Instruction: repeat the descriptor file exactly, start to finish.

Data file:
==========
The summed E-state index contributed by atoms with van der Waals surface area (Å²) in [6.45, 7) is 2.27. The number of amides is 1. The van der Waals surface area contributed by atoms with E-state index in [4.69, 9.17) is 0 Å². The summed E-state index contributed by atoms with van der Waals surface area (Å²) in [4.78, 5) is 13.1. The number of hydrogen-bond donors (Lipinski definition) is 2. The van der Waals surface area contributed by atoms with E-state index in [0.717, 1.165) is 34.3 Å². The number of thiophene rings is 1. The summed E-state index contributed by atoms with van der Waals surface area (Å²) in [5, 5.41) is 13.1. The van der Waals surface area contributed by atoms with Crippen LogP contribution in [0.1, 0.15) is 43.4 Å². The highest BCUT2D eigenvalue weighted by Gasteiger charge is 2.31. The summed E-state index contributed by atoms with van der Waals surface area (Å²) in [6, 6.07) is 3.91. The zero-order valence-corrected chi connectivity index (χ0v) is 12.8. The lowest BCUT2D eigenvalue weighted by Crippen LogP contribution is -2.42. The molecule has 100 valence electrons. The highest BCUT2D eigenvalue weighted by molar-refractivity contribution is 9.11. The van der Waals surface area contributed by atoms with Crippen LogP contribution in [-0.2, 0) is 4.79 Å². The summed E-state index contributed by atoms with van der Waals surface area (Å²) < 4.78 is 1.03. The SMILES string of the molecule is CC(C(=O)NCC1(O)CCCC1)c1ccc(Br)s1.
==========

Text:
The summed E-state index contributed by atoms with van der Waals surface area (Å²) in [6.45, 7) is 2.27. The number of amides is 1. The van der Waals surface area contributed by atoms with E-state index in [4.69, 9.17) is 0 Å². The summed E-state index contributed by atoms with van der Waals surface area (Å²) in [4.78, 5) is 13.1. The number of hydrogen-bond donors (Lipinski definition) is 2. The van der Waals surface area contributed by atoms with E-state index in [0.717, 1.165) is 34.3 Å². The number of thiophene rings is 1. The summed E-state index contributed by atoms with van der Waals surface area (Å²) in [5, 5.41) is 13.1. The van der Waals surface area contributed by atoms with Crippen LogP contribution in [0.1, 0.15) is 43.4 Å². The highest BCUT2D eigenvalue weighted by Gasteiger charge is 2.31. The summed E-state index contributed by atoms with van der Waals surface area (Å²) in [6, 6.07) is 3.91. The zero-order valence-corrected chi connectivity index (χ0v) is 12.8. The lowest BCUT2D eigenvalue weighted by Crippen LogP contribution is -2.42. The molecule has 100 valence electrons. The highest BCUT2D eigenvalue weighted by molar-refractivity contribution is 9.11. The van der Waals surface area contributed by atoms with Crippen LogP contribution in [-0.2, 0) is 4.79 Å². The summed E-state index contributed by atoms with van der Waals surface area (Å²) < 4.78 is 1.03. The SMILES string of the molecule is CC(C(=O)NCC1(O)CCCC1)c1ccc(Br)s1.